Sometimes A Client From Hell Isn’t

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Guy Kawasaki at How to Change the World wrote “Is Your Client a Certified Orifice?”, a brief post about Bob Sutton’s book The No Asshole Rule. I must confess I laughed hilariously when I read both Guy’s post and the title of the book.

If you’ve been in business for any length of time you’ve run across the client from hell; the one who is impossible to please and wants the world but doesn’t want to pay for it. The client who negotiates a deal and then proceeds to break it by demanding more and more. The client who is rude, demanding, calls you at home on a Saturday night then screams at you Monday morning because you weren’t in waiting for the call.

The list goes on.

When you come across the client like this, for many entrepreneurs the key is learning when to fire a client – or listening to your intuition and not taking on a client in the first place. When you’re just starting out you want to take anyone – even when that little voice in the back of your mind is screaming “run away”.

However, there are times when someone looks like a client from hell, acts like a client from hell and sounds like a client from hell. But isn’t. The trick is to know the difference.

Many years ago, in a different lifetime, my husband and I ran a computer store. When you sell computers, you have many customers who are scared of technology. To combat this, we used to have customers take the computer out of the box and set it up in the store before taking it home. This way they could ask any questions and get any help. It made nervous customers feel more confident and cut down on unnecessary calls.

We’d only been in business for about six months when we had our first Christmas. Two days before Christmas, right at closing time we got a call from a customer who had just purchased a computer. The computer was crap, it wouldn’t work, we were awful people and we’d better get over there right away and fix it.

Our policy was that we didn’t do house calls, unless you paid for it. If you had a problem with a computer, you had to bring it in. That said, we could usually talk a customer through a problem over the phone; the most frequent computer defect usually turned out to be a disconnected cable.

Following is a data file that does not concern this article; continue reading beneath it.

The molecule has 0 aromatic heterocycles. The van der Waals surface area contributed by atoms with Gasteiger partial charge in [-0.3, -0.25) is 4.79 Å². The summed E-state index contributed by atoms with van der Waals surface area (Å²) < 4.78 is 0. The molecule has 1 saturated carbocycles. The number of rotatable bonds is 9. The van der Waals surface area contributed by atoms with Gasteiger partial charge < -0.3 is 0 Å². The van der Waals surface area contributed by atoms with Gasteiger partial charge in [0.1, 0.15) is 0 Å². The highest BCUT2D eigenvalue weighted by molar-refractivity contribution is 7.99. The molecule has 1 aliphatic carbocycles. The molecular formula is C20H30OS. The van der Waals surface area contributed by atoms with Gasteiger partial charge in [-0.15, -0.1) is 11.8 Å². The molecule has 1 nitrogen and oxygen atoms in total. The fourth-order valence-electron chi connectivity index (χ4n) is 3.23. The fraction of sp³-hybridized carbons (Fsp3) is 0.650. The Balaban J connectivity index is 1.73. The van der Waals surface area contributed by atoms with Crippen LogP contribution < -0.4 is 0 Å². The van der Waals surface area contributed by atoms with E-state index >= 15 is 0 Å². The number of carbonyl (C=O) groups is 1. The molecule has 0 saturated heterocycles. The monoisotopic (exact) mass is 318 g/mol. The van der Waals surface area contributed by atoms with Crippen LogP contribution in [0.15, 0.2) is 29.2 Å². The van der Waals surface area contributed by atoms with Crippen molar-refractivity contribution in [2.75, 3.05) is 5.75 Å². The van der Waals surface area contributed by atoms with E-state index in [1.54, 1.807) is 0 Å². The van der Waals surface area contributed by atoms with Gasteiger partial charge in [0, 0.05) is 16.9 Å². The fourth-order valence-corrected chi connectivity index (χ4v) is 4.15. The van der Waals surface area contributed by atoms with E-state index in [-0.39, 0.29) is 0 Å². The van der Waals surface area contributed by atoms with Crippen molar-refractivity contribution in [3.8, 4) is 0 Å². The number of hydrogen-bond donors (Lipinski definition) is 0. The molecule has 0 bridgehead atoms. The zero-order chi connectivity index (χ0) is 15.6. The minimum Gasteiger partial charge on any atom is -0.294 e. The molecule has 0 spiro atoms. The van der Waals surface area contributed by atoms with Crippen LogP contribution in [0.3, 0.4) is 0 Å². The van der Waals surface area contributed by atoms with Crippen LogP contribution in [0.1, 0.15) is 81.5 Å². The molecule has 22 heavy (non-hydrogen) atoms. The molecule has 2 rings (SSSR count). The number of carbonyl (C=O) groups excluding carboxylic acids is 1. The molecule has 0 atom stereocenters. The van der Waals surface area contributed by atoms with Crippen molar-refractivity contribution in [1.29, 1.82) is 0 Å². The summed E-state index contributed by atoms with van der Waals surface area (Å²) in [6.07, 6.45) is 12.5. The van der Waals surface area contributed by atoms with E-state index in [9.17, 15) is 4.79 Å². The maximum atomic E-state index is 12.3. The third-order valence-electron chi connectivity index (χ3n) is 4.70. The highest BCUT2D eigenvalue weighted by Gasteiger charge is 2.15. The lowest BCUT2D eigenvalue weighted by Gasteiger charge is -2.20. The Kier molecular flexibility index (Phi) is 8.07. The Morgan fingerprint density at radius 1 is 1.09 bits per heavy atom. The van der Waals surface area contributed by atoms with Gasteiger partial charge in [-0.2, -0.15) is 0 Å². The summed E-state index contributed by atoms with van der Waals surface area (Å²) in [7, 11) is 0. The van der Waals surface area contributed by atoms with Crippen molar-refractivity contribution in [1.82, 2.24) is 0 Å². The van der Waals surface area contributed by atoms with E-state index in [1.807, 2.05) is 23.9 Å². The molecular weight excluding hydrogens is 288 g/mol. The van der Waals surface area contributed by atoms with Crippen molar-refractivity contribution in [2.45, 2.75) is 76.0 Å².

My husband’s first inclination was to blow this guy off. He had started the phone call with guns blazing and had set my husband’s back up. Add to the mix that we had our own family Christmas to prepare for plus lots of customers we were still dealing with. He was ready to write this guy off as a client from hell.

But something told me not to let this go. I calmed my husband down and persuaded him to go to the guy’s house even though it was against our policy. After all, it was Christmas.

Less than an hour later he returned a very subdued man. It turns out this irate customer had purchased the computer with his wife as a Christmas present for their grandchildren. Since ordering the computer, his wife had died. This was going to be her last present to the grandkids. He wanted them to be able to wake up Christmas morning and have a working computer waiting for them from Grandma.

There wasn’t anything wrong with the computer. This man just didn’t have anything left in him to wrestle with setting up the computer. His rage at my husband and nothing to do with the computer and everything to do with the curveball life had thrown him.

By taking an hour out of his day, my husband helped this man get through an emotional event without his wife. He made what was going to be a sad Christmas a little happier for some kids. And in the process he created one of our biggest supporters.

I don’t know how I knew that this man wasn’t a client from hell. But I’m glad I listened to my intuition that day.

Andrea J. Stenberg


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